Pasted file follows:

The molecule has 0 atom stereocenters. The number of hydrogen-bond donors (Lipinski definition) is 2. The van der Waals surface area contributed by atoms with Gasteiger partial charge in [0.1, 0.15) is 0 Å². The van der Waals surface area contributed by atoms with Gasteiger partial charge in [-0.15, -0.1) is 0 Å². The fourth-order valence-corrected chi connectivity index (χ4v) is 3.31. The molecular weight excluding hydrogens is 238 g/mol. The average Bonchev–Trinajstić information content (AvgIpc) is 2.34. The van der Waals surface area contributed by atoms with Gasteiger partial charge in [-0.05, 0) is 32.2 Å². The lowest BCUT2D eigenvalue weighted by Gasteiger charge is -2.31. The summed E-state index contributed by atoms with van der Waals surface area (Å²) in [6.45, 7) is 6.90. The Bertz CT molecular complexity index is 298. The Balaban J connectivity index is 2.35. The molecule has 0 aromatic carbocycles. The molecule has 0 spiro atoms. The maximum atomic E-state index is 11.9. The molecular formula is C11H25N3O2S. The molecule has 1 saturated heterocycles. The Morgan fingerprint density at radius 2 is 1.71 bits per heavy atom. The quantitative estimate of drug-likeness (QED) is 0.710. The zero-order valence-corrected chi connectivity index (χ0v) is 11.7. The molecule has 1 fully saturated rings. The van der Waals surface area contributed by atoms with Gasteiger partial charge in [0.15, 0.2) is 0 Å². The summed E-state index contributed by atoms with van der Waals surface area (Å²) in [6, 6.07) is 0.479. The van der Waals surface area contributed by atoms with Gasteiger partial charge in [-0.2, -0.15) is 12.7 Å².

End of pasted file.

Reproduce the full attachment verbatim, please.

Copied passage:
The molecule has 0 atom stereocenters. The number of hydrogen-bond donors (Lipinski definition) is 2. The van der Waals surface area contributed by atoms with Gasteiger partial charge in [0.1, 0.15) is 0 Å². The van der Waals surface area contributed by atoms with Gasteiger partial charge in [-0.15, -0.1) is 0 Å². The fourth-order valence-corrected chi connectivity index (χ4v) is 3.31. The molecular weight excluding hydrogens is 238 g/mol. The average Bonchev–Trinajstić information content (AvgIpc) is 2.34. The van der Waals surface area contributed by atoms with Gasteiger partial charge in [-0.05, 0) is 32.2 Å². The lowest BCUT2D eigenvalue weighted by Gasteiger charge is -2.31. The summed E-state index contributed by atoms with van der Waals surface area (Å²) in [6.45, 7) is 6.90. The Bertz CT molecular complexity index is 298. The Balaban J connectivity index is 2.35. The molecule has 0 aromatic carbocycles. The molecule has 0 spiro atoms. The maximum atomic E-state index is 11.9. The molecular formula is C11H25N3O2S. The molecule has 1 saturated heterocycles. The Morgan fingerprint density at radius 2 is 1.71 bits per heavy atom. The quantitative estimate of drug-likeness (QED) is 0.710. The zero-order valence-corrected chi connectivity index (χ0v) is 11.7. The molecule has 1 fully saturated rings. The van der Waals surface area contributed by atoms with Gasteiger partial charge in [0.15, 0.2) is 0 Å². The summed E-state index contributed by atoms with van der Waals surface area (Å²) in [6, 6.07) is 0.479. The van der Waals surface area contributed by atoms with Gasteiger partial charge in [-0.2, -0.15) is 12.7 Å².